Ontario Adding More Mental Health and Addictions Services for Indigenous Communities
KENORA - Ontario is increasing the availability of mental health supports by making specific investments for Indigenous communities. This new funding will help children and youth, adults, and families from Indigenous communities around the province get the care and services they need closer to home.
Today, Todd Smith, Minister of Children, Community and Social Services, announced up to $5 million in funding for new and expanded Indigenous mental health and addictions services, including support for continued community-led responses to social crisis. The investment will support mental health training, development and support for frontline workers, including youth-focused outreach workers who provide culturally appropriate support.
“It’s important to be responsive to the diverse needs of Indigenous communities through programs and services that are designed by Indigenous peoples and delivered in a culturally appropriate way,” said Minister Smith. “I’m proud to be working with Indigenous partners to put these new supports in place to make sure help is there when people need it.”
This funding is part of the additional $174 million the government is providing this year to address critical gaps in services across Ontario and support patients and families living with mental health and addictions challenges. To ensure mental health and addictions service providers have stable, long-term funding, the government will be making this additional funding available every year.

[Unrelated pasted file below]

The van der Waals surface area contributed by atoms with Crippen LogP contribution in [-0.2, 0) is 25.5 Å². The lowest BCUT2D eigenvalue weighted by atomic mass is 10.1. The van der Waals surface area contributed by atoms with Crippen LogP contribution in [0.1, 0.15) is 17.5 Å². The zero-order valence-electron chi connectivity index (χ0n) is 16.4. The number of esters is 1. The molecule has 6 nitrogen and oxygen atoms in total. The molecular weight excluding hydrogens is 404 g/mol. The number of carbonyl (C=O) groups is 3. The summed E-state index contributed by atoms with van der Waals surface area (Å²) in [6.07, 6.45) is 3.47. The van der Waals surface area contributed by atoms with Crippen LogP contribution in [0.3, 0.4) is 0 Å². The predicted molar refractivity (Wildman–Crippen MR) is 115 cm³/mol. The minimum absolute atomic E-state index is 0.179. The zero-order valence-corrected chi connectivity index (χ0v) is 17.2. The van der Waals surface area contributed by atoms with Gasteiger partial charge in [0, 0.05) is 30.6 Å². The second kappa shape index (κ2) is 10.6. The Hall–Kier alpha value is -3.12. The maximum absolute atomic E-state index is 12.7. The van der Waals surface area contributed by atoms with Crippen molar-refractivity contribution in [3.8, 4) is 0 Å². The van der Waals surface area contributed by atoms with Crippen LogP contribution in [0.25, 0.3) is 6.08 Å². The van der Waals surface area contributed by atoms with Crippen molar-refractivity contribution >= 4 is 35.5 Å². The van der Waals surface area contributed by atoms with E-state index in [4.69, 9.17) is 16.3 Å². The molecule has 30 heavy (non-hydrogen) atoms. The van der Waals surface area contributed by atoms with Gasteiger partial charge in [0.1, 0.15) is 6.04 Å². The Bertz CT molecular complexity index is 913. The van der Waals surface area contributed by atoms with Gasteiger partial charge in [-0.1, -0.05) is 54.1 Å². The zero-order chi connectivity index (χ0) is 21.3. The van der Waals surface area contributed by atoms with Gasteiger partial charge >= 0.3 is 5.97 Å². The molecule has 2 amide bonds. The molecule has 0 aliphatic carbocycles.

“Our government is making mental health and addictions services a priority and taking a cross-government approach to solving community mental health and addictions challenges,” said Christine Elliott, Deputy Premier and Minister of Health. “This additional funding for Indigenous communities will help support more culturally appropriate frontline services and address some of the critical gaps in the system. Investments like these are part of our long-term plan to build a modern and integrated public health care system that is focused on local needs, the patient experience and better-connected care.”
This funding will support approximately 20 organizations to expand their services for Indigenous communities, support the training of more than 700 frontline workers, and provide up to 90 full time jobs in Indigenous service delivery organizations.
“These investments are part of our commitment to develop and implement a comprehensive and connected mental health and addictions strategy,” said Michael Tibollo, Associate Minister of Mental Health and Addictions. “With our partners, we will create a connected system of care to ensure every person is fully supported in their journey toward mental wellness.”